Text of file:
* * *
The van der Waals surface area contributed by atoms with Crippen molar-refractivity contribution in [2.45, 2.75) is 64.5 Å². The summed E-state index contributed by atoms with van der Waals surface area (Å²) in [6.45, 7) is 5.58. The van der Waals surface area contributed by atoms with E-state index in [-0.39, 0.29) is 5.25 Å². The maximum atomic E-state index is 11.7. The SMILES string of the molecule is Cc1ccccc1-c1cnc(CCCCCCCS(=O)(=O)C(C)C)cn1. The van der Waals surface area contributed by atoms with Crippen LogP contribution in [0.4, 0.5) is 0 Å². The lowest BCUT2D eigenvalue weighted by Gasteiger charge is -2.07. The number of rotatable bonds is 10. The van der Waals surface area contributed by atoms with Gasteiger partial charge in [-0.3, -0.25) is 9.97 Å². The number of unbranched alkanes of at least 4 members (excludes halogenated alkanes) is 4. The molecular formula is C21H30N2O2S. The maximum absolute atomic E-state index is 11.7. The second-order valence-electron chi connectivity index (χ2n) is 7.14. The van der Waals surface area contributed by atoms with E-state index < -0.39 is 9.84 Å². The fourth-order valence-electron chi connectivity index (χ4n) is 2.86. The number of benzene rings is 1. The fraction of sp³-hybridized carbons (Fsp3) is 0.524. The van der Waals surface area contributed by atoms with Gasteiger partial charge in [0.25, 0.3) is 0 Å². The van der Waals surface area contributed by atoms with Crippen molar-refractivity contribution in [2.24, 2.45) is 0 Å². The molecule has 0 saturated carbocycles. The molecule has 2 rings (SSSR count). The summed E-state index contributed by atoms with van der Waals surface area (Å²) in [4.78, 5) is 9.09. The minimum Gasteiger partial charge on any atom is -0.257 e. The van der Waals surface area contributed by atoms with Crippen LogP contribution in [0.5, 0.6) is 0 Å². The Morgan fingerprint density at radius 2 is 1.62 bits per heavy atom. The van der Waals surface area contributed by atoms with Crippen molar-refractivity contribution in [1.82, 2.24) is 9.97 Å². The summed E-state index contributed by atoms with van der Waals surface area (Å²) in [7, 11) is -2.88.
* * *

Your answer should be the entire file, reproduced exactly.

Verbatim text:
The van der Waals surface area contributed by atoms with Crippen molar-refractivity contribution in [2.45, 2.75) is 64.5 Å². The summed E-state index contributed by atoms with van der Waals surface area (Å²) in [6.45, 7) is 5.58. The van der Waals surface area contributed by atoms with E-state index in [-0.39, 0.29) is 5.25 Å². The maximum atomic E-state index is 11.7. The SMILES string of the molecule is Cc1ccccc1-c1cnc(CCCCCCCS(=O)(=O)C(C)C)cn1. The van der Waals surface area contributed by atoms with Crippen LogP contribution in [0.4, 0.5) is 0 Å². The lowest BCUT2D eigenvalue weighted by Gasteiger charge is -2.07. The number of rotatable bonds is 10. The van der Waals surface area contributed by atoms with Gasteiger partial charge in [-0.3, -0.25) is 9.97 Å². The number of unbranched alkanes of at least 4 members (excludes halogenated alkanes) is 4. The molecular formula is C21H30N2O2S. The maximum absolute atomic E-state index is 11.7. The second-order valence-electron chi connectivity index (χ2n) is 7.14. The van der Waals surface area contributed by atoms with E-state index < -0.39 is 9.84 Å². The fourth-order valence-electron chi connectivity index (χ4n) is 2.86. The number of benzene rings is 1. The fraction of sp³-hybridized carbons (Fsp3) is 0.524. The van der Waals surface area contributed by atoms with Gasteiger partial charge in [0.25, 0.3) is 0 Å². The van der Waals surface area contributed by atoms with Crippen molar-refractivity contribution in [2.24, 2.45) is 0 Å². The molecule has 0 saturated carbocycles. The molecule has 2 rings (SSSR count). The summed E-state index contributed by atoms with van der Waals surface area (Å²) in [4.78, 5) is 9.09. The minimum Gasteiger partial charge on any atom is -0.257 e. The van der Waals surface area contributed by atoms with Crippen LogP contribution in [0.5, 0.6) is 0 Å². The Morgan fingerprint density at radius 2 is 1.62 bits per heavy atom. The van der Waals surface area contributed by atoms with Crippen molar-refractivity contribution in [1.82, 2.24) is 9.97 Å². The summed E-state index contributed by atoms with van der Waals surface area (Å²) in [7, 11) is -2.88.